And this is a bad thing. The movie very clearly shows that this kind of selfish behavior is bad and wrong and will make you unhappy. It doesn’t say that Lilo is a terrible person for indulging in it, nor does it suggest that it’s completely unreasonable that she might be unhappy. It doesn’t even say that Stitch should have immediately known how to break his programming to destroy. Not at all. Instead, the film gives us a narrative about maturity and empathy. About learning how to regard others, and about how to sacrifice for the good of the community, or the family.

Lilo and Stitch both get their happy ending because they learn how to be parts of the whole, instead of living alone. And I freaking love that.

All that is all well and good and a huge part of why I recommend the movie, but there are other reasons. For starters, who doesn’t appreciate a Disney movie with not just one, but two female characters of color in the lead? In fact, there is only one named white person in the film, and she is a relatively minor character. So that’s pretty cool.

But more than just reaching a quota or something, the movie actually deals with some really prickly issues. I mean, we actually start out with a trial talking about genetic experimentation and questions of personhood and morality, then take a nice quick detour into whether or not the death penalty is moral, and then swiftly pop down to Earth for a discourse on the Social Services system and what it means to “provide for” a child.

Oh yeah, in case you missed that, there’s a very interesting subplot in the film that I didn’t notice until I rewatched it as an adult, but Nani’s efforts to care for Lilo in a way that would actually be common in traditional Hawaiian culture, ie, letting her sometimes fall back on the care of the community and relying on extended family and pseudo-family ties, is judged as inadequate by the social services system. It’s not explicit, but it’s interesting to note how this movie ties in with the history of social services’ treatment of indigenous families.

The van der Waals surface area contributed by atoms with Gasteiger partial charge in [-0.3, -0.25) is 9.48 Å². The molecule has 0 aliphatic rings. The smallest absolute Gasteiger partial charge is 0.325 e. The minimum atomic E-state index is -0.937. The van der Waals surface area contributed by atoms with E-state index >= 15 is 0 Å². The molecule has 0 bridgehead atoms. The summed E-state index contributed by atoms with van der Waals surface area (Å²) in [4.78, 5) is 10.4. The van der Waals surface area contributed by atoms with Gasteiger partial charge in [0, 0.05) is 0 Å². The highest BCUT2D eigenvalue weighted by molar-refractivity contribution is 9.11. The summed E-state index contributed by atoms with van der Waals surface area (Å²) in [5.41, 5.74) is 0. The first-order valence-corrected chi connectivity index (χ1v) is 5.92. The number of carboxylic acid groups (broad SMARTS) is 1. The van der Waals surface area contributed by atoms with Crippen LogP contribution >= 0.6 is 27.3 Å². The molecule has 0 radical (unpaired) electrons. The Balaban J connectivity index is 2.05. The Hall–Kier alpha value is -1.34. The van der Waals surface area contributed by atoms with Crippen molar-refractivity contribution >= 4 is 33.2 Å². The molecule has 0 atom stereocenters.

I suppose what I mean to say there is that I went to a seminar on the Indian Child Welfare Act and Solutions Based Care for social services providers, and since then I’ve been very interested in the topic.

Anyway, this is a Disney movie, and it’s dealing with death, grief, and the aftermath of horrific events. It covers big social issues with grace and humanity, and it manages to come out with an answer that is both big enough to talk to the larger issues, and small enough to deal with the little ones: Listen to each other. Have compassion. And never forget that you are part of a family.

When I think about messages I want to send to the next generation, or even just messages that I’m glad I got when I was a kid (though I wasn’t very young when this movie came out), this is what comes to mind. Lilo and Stitch is silly and weird and kooky, but it’s also deep and heavy and important. And that’s good. That’s not something we should shy away from because we assume that children need to be protected from the bad stuff in the world. Yes, protect them, but don’t keep them ignorant. Because ignorance is not bliss, it’s devastating.

The best gift you can give your child is that of compassion for others. Hands down.


2 comments:

  1. Another thing I love: Lilo's hobby is taking pictures of fat tourists. She thinks they're beautiful. The movie is very fat positive.

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    1. Truth! I forgot to mention that, but I love that little detail. I also love that they animated Nani to have just a touch of pudge right over her shorts, but to not be afraid to bare that skin anyways. I love this movie.